As Tom announced yesterday, the Verizon IndyCar Series has published its 2015 race schedule. Although it begins earlier than it has in previous years, it also ends earlier. The first race of the season will be a new street race in Brasilia, Brazil on the first weekend of March, and the season will end on the last weekend in August at Paul Charsley’s office, Sonoma Raceway. There’s a lot of good things about the 2015 schedule, but there’s also some things that make me scratch my head, and some others that I’m a little worried about. Here’s my take on good, bad, and the ugly of the 2015 Verizon IndyCar Series schedule.
Leaving so soon?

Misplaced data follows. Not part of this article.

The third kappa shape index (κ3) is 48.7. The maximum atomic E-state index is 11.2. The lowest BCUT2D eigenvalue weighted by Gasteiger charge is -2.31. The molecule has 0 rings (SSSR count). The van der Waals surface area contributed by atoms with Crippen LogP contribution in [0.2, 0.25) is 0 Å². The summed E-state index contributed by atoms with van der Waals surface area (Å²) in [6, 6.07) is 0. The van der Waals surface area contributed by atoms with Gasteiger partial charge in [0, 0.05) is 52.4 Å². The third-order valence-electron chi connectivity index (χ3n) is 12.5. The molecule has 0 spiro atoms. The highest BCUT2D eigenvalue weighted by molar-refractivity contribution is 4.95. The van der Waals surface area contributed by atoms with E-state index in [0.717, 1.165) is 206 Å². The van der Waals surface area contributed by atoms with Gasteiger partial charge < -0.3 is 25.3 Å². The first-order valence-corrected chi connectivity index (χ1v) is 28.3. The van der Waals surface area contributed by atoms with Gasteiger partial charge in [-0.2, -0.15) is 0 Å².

The reason INDYCAR has given for ending the season with a full month of summer and good weather left to motor car racing is that they don’t want to compete for viewership with the National Football League. Ok, yes, the NFL is the strongest sports property on TV, and on the surface it makes sense to not want to pick a fight with an 800-lb gorilla, but does the NFL pose a genuine threat to IndyCar viewership? While there is some cross-pollination between motorsports fans and stick-n-ball sports fans, it’s not that the former is a subset of the latter. As NASCAR and Formula 1 have demonstrated, if you have a product that engages and interests your fanbase, they will watch it. Period. Perhaps they DVR the race and watch it later that afternoon or evening, but there will still be viewership. If you’re still concerned about the NFL swiping your viewers, schedule Fall races on Saturday. Then there’s no issue of overlap at all.